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Morphology of plane-filling curves

On this page we define some concepts to distinguish between different types of plane-filling curves, and illustrate them using plane-filling trails. In all definitions, we consider a plane-filling curve f, a real one, that is, without any jumps. Let f[a,b] be the image of the curve section from a to b, that is, Ut ∈ [a,b] f(t).

Wide curves and narrow curves

Some plane-filling curves generate trails that seem to consist of wide corridors, others squeeze themselves through infinitely narrow canyons or over infinitely narrow ridges or hillside trails. Formally, we can distinguish between plane-filling curves that are face-continuous and those that are not. The face-continuous curves are those for which the interior of f[a,b] is always connected. Narrow curves are those that are continuous but have sections whose images f[a,b] can be separated into two or more components by removing a single point. An example is shown in Figure 1a below: the arrows indicate some of the narrow spots where the curve squeezes in between parts of the plane that are visited earlier (lie lower) or later (lie higher). A curve section that starts just before such a narrow spot and ends just after, has an image whose interior consists of at least two components, which are separated from each other by the narrow spot.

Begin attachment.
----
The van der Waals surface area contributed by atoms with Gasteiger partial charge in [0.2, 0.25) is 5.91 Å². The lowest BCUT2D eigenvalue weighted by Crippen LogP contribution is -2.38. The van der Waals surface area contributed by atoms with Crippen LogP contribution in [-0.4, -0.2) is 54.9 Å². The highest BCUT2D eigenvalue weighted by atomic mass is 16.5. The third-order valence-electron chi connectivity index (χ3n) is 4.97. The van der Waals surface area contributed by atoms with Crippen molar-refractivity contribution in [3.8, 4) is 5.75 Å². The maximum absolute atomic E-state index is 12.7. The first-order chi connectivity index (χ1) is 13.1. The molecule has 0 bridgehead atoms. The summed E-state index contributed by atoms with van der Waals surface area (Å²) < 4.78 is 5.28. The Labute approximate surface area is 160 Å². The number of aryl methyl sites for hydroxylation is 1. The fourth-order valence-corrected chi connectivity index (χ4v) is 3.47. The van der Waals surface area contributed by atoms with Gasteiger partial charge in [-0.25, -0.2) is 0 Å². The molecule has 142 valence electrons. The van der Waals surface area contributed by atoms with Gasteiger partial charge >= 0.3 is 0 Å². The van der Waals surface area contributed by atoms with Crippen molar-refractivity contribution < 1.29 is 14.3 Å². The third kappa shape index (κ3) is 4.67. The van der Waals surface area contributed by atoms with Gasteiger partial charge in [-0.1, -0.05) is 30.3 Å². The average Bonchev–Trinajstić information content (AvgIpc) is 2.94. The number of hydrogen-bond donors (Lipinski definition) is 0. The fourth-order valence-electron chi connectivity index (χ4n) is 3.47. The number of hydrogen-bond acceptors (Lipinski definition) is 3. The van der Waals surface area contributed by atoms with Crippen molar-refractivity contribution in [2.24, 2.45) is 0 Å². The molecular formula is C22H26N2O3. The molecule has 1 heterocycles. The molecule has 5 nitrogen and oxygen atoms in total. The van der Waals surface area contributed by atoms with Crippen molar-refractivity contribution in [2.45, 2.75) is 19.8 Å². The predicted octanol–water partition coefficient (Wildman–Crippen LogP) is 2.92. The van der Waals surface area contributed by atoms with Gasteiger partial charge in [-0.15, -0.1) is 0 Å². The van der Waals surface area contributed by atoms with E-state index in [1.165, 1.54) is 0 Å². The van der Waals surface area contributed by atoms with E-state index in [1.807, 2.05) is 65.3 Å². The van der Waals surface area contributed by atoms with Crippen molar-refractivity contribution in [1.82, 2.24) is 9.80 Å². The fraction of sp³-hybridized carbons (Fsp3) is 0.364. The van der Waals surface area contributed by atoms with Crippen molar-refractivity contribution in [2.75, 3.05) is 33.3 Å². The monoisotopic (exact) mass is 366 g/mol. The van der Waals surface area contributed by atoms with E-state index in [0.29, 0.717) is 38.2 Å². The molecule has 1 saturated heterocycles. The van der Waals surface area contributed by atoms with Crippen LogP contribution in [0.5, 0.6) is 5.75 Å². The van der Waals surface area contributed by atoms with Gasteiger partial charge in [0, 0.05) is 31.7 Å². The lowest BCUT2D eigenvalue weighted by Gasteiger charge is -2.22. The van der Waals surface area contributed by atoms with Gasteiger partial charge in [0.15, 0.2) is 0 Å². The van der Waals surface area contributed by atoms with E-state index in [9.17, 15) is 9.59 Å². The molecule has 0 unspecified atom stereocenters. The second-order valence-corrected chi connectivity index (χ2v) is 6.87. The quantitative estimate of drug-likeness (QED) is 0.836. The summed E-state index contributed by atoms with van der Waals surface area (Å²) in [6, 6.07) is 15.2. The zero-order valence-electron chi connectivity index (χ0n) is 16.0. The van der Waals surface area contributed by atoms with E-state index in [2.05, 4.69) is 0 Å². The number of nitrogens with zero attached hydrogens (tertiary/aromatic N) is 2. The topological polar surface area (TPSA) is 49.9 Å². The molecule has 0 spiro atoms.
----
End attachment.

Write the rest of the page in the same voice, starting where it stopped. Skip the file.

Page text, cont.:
Self-avoiders and self-crossers

The best-known plane-filling curves are self-avoiding: each time they touch a point that was visited before, they kind-of bounce off themselves immediately, or they squeeze themselves in between previous sections of the curve, but they never really cross a previous section of the curve. But some plane-filling curves cross themselves, such as the one shown in Figure 1b below. Since a plane-filling curve may be nowhere differentiable, we have to be careful with our definition of what constitues a crossing though. Let an (a,b)-loop be a simple closed curve (Jordan curve) g: [0,1] → R2 such that g(0) = g(1) = f(a); g[0,1/2] ⊆ f[a,b]; g(1/2) = f(b); and g[1/2,1] ∩ f[a,b] = {f(a), f(b)}. We say that t1, …, t4 constitute a crossing of f if 0 ≤ t1 < t2 < t3 < t4 ≤ 1 and f[t3,t4] intersects the interior as well as the exterior of every (t1, t2)-loop.

Figure 1a: Dekking's curve is narrow. Figure 1b: the Peano Railroads curve is self-crossing.

Gentle curves and crooked curves

Suppose f is the Pólya curve, and consider the point f(1/3) = (4/5, 2/5). The boundary between f[0,1/3] and f[1/3,1] is formed by two rectangular logarithmic spirals. One starts with a line segment from (1,0) to (1,1/2), the other one starts with a line segment from (1/2,1/2) to (3/4,1/4). Each spiral continues by alternating 90 degrees' turns to the left with further segments, where each segment has half the length of the previous segment. The spirals converge to f(1/3), but the direction from which they approach f(1/3) does not converge. Therefore, standing at f(1/3), it is undefined in which direction one should go to enter f[1/3,1]: if one picks any point f(t2) with t2 > 1/3 and moves from f(1/3) towards f(t2) in a straight line, one always encounters a point f(t1) with t1 < 1/3 before reaching f(t2).